Then we heard from Dutch internet millionaire and entrepreneur, Boris Veldhuijzen van Zanten, co-founder of The Next Web Blog and unnervingly wearing the same white suit as Patrick de Laive. It turns out they’re business partners, so this wasn’t a new Dutch trend, as had occurred to me might be the case. White suits on men are unusual enough in summer; in Amsterdam the weather outside was atrocious, so the white suits looked even more odd. To intensify the surrealism of this, Boris demonstrated his unicycle techniques by riding from one end of the stage to the other, and back again. Just when we were pinching ourselves to check we weren’t in some sort of Fantasy Island circus hallucination, Boris started to explain why he thinks that blog prowess is next to godliness. It was a confusion of philosophy and theology, of technology and circus performance leading to the very special conclusion that (to himself, at least) Boris is God. Perhaps that’s why he wears white. This presentation was strange, yes, but forgettable? Not likely.
Moving swiftly on, an obviously jet-lagged Hugh MacLeod, cartoonist extraordinaire of Gaping Void fame, whose post ‘How to be Creative’ has been downloaded a million-plus times and is due to be published as a book next year, entertained us with his amusing doodles and ponderings on life. I’ll write a separate post about MacLeod, as some of his advice is wisdom on a stick.
It was the last presenter who made us all sit up and take notice at the end of this nine-hour blog-fest: Gabe Mac, self-proclaimed Bad Mother Vlogger, took the day’s Rockstar theme to the extreme as he pranced around the stage to a funky remix of a classic Scottish pipes tune. He wore streaks of blusher, serious eye make-up and twanged his Wii Air Guitar madly. He had our full attention. His siren of a sidekick sported bright red stilettos and figure-hugging leggings, dancing about him with a giant video camera, causing the feminists in the audience to tut tut and shake their heads. I think that was the point. Then Gabe Mac toked on a spliff rolled for him on stage by Stiletto Chick, crooning “good stuff, baby”, and any thoughts of audience fatigue left the room. Like him or hate him, we wouldn’t be bored by him.
Gabe Mac told us his vlogging evolution story which suitably began in Amsterdam but is now based in Madrid. We watched some of his own favourite posts and tolerated his thespian arrogance and shameless self-promotion. In summary, I think Gabe Mac was acting his pants off for us, but can’t really be sure, just that off-stage he seemed like a much quieter soul than he was projecting to us in his presentation. You probably need to decide for yourself whether or not he’s worth watching. Check the link at the end of this post to see what this Bad Mother Vlogger is all about.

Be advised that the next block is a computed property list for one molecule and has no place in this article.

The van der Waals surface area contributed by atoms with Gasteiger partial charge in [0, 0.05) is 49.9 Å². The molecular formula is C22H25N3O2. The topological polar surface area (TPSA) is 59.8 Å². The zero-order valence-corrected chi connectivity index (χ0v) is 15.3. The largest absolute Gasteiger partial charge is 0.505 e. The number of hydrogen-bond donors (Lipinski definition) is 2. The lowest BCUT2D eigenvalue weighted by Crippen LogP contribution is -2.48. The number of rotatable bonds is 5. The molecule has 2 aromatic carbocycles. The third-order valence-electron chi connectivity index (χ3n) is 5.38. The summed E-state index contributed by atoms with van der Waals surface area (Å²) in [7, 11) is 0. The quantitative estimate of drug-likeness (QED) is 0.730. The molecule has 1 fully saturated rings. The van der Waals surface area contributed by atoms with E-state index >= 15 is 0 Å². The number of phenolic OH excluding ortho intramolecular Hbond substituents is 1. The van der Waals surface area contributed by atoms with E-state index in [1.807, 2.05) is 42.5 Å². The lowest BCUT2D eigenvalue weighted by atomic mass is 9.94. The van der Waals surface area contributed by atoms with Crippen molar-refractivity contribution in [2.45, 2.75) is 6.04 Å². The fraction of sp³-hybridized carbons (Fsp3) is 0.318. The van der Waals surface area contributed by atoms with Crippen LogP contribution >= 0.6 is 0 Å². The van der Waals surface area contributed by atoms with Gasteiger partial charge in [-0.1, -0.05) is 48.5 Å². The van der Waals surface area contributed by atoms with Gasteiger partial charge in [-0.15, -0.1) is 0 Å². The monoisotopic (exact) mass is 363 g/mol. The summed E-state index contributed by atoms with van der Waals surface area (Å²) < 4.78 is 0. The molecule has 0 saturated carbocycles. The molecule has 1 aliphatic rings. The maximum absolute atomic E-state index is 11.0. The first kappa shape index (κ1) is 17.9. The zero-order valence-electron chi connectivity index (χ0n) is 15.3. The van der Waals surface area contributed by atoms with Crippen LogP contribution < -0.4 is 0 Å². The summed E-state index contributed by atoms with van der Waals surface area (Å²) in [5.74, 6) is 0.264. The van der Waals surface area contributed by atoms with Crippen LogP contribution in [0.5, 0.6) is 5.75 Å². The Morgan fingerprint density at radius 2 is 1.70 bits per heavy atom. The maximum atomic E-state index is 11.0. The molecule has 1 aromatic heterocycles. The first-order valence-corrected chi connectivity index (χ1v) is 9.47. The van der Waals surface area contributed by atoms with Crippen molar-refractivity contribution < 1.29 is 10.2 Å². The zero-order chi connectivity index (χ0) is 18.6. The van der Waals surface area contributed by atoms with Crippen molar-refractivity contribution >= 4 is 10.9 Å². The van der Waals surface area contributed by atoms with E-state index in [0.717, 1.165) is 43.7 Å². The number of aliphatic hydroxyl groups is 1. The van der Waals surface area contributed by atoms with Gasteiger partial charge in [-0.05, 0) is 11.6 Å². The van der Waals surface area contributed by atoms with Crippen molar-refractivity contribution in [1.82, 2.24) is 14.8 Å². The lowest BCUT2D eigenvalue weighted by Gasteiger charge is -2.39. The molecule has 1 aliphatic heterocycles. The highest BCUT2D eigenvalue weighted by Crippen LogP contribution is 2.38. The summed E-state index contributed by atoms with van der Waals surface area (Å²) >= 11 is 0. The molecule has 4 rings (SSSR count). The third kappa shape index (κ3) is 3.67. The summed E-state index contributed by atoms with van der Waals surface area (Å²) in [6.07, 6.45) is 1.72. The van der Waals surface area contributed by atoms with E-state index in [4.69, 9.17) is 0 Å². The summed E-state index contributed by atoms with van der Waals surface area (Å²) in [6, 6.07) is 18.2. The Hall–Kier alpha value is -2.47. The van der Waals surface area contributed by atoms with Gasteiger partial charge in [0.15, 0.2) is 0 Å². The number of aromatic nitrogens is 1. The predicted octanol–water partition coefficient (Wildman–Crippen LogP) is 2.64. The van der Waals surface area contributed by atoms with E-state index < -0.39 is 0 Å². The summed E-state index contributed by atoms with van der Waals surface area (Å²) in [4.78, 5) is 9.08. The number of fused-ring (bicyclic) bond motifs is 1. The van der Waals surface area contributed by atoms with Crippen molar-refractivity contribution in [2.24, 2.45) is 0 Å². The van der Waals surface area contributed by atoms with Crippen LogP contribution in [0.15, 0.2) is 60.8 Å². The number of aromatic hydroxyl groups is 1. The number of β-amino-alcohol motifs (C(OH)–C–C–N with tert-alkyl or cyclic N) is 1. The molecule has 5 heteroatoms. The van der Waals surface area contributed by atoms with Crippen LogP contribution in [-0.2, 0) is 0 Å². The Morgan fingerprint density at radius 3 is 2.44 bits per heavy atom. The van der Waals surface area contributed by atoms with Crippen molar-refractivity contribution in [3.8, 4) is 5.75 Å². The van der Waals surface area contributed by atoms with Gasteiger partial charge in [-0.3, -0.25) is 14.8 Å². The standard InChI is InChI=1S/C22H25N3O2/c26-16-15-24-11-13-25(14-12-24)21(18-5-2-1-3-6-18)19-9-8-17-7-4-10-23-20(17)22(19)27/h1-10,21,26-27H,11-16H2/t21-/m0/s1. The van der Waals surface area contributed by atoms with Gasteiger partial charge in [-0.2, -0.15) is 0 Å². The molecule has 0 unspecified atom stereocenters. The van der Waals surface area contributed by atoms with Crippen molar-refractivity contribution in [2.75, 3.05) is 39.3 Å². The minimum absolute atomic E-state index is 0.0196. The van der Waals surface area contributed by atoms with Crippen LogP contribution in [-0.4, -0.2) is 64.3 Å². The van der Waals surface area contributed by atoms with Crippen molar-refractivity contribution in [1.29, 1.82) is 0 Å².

Throughout the day a band of rock musicians called Love OD rocked us awake, literally, so that we’d soon OD-ed on their brand of ‘love’. However, as the theme for Blog08 was “Rockstars of the Web”, I suppose the first theme accessory must be a rock band, so there they were and, in keeping with said theme, the lone freebie handed out to everyone on arrival had been Blog08-branded guitar picks. Somewhat bemused as to what I’d use it for, mine went in my pocket, but I later saw someone wearing a bracelet made with lots of the picks and it looked fantastic. I’d found out too late that the dress code was ‘Rock star’ so hadn’t had time to change my clogs to something a bit zanier, however, at Heathrow I had bought a few rock guitar-shaped pins in aid of the charity, Ability Net, which uses technology to help people with disabilities, so I was wearing one of these to show willing. It also struck me as a suitable charity for bloggers to support.
In summary, Blog08 was a fascinating exercise in debating what’s hot and what’s not on the web today. Transparent or not, microblogger or not, there were strong opinions and plenty of voices willing to air their views. The presenters were a varied bunch, providing us with valuable insight into the blogosphere of today, and the audience was keen to participate. As this was an inaugural event, it’ll be interesting to see whether Ernst-Jan and Edial plan a Blog09. If they do, I’d be keen to attend, only this time I think I’ll leave the clogs at home.